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2002\06\15@114725 by miked

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Iomega had something like this for their Click! disks(40Mb). I don't remember if they
had one for ZIPs. Also had problems with >64Mb cards.

> I'm thinking of a stand-alone hard drive package that you could plug the
> card into, transfer the contents, then re-use the card.  Eventually, when
> the trip is over or the drive is full, the contents are transferred to
> your pc.  Given the size and cost of large drives today, it seems this
> device could be quite compact and possibly cost effective. Does such a
> thing exist, or does anyone have other suggestions? Thanks.
>

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2002\06\15@115806 by Dave Tweed

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Mike Mansheim <@spam@Michael_J_MansheimKILLspamspamGRACO.COM> wrote:
> I'm thinking of a stand-alone hard drive package that you could plug the
> card into, transfer the contents, then re-use the card.  Eventually, when
> the trip is over or the drive is full, the contents are transferred
> to your pc.  Given the size and cost of large drives today, it seems
> this device could be quite compact and possibly cost effective.
> Does such a thing exist, or does anyone have other suggestions?

Starting with the June 2002 issue of Circuit Cellar (#143), Jeff Bachiochi
has started a series on interfacing to SmartMedia using a PIC. The
application is specifically related to getting data out of a digital
camera.

He also covered the topic back in September/October 1999 (issues #110 and
#111), again interfacing with a PIC.

See my index at http://www.dtweed.com/circuitcellar/ -- from there you can
follow links to order back issues, etc. as needed.

-- Dave Tweed

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2002\06\17@031133 by Michael Rigby-Jones

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> -----Original Message-----
> From: Brent Brown [SMTP:RemoveMEbrent.brownTakeThisOuTspamCLEAR.NET.NZ]
> Sent: Saturday, June 15, 2002 3:24 AM
> To:   spamBeGonePICLISTspamBeGonespamMITVMA.MIT.EDU
> Subject:      Re: [OT]:  digital camera picture storage
> Another idea I can visualize is a 3.5" floppy drive sitting on top of
> a 3.5" hard drive. Buy a memory card floppy drive adaptor and bang,
> all your hardware is done for you. With this scheme the floppy drive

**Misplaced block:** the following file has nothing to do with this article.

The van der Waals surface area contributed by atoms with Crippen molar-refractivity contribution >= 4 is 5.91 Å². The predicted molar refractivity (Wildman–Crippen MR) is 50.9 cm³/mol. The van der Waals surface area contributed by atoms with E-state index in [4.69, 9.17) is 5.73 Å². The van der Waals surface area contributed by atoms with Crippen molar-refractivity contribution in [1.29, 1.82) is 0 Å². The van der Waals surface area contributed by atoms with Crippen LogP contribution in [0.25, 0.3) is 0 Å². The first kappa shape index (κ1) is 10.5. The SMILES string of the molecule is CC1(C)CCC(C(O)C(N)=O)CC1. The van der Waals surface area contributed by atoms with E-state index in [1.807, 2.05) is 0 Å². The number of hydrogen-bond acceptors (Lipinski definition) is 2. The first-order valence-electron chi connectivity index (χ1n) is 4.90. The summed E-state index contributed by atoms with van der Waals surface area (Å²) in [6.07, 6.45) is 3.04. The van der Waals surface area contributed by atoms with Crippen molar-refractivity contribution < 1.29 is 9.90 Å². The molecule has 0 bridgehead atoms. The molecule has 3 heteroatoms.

> and hard drive interfaces are very similar and may be able to share
> circuitry and software in your micro interface.
>
The original 3.5" floppy interface is completely different to an IDE one,
and much harder to interface to a PIC.  Seems wastefull to have to use a
floppy adapter when the PIC could just read the memory device directly?

Mike

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2002\06\17@062827 by Brent Brown

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> > Another idea I can visualize is a 3.5" floppy drive sitting on top
> > of a 3.5" hard drive. Buy a memory card floppy drive adaptor and
> > bang, all your hardware is done for you. With this scheme the floppy
> > drive and hard drive interfaces are very similar and may be able to
> > share circuitry and software in your micro interface.
> >
> The original 3.5" floppy interface is completely different to an IDE
> one, and much harder to interface to a PIC.  Seems wastefull to have
> to use a floppy adapter when the PIC could just read the memory device
> directly?

My apologies, I don't know much about the floppy drive and IDE
interface, just assumed both were generally parallel like and might
be able to partialy share the same data bus or something. Too bad.

--
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16 English Street, Hamilton, New Zealand
Ph/fax: +64 7 849 0069
Mobile/txt: 025 334 069
eMail:  TakeThisOuTbrent.brownEraseMEspamspam_OUTclear.net.nz

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2002\06\17@103108 by Michael Rigby-Jones

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> My apologies, I don't know much about the floppy drive and IDE
> interface, just assumed both were generally parallel like and might
> be able to partialy share the same data bus or something. Too bad.
>
It is a shame.  Interfacing a floppy to a PIC has been discussed several
times on here in the past, and the conclusion was that without the dedicated
floppy interface, bit bashing would be extremely difficult.  Would have been
very handy for e.g. data loggers, but I guess not that flash memory is so
cheap, and uses so much less power the idea is pretty much redundant.

Regards

Mike